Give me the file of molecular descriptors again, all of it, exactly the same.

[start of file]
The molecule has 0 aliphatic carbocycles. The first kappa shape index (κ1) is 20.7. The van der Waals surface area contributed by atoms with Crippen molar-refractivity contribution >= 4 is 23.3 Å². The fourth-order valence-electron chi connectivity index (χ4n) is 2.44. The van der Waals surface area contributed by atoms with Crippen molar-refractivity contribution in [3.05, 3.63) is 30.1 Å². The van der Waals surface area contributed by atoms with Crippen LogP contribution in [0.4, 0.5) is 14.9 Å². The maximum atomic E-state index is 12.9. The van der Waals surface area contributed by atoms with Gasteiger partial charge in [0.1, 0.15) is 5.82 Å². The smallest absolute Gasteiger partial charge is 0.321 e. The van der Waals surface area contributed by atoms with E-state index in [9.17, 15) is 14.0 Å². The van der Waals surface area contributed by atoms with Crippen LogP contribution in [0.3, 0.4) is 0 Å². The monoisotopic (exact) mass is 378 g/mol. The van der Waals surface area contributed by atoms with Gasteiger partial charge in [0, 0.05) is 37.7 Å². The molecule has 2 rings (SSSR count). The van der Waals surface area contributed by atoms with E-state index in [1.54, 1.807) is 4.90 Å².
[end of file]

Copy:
The molecule has 0 aliphatic carbocycles. The first kappa shape index (κ1) is 20.7. The van der Waals surface area contributed by atoms with Crippen molar-refractivity contribution >= 4 is 23.3 Å². The fourth-order valence-electron chi connectivity index (χ4n) is 2.44. The van der Waals surface area contributed by atoms with Crippen molar-refractivity contribution in [3.05, 3.63) is 30.1 Å². The van der Waals surface area contributed by atoms with Crippen LogP contribution in [0.4, 0.5) is 14.9 Å². The maximum atomic E-state index is 12.9. The van der Waals surface area contributed by atoms with Gasteiger partial charge in [0.1, 0.15) is 5.82 Å². The smallest absolute Gasteiger partial charge is 0.321 e. The van der Waals surface area contributed by atoms with E-state index in [9.17, 15) is 14.0 Å². The van der Waals surface area contributed by atoms with Crippen LogP contribution in [0.3, 0.4) is 0 Å². The monoisotopic (exact) mass is 378 g/mol. The van der Waals surface area contributed by atoms with Gasteiger partial charge in [0, 0.05) is 37.7 Å². The molecule has 2 rings (SSSR count). The van der Waals surface area contributed by atoms with E-state index in [1.54, 1.807) is 4.90 Å².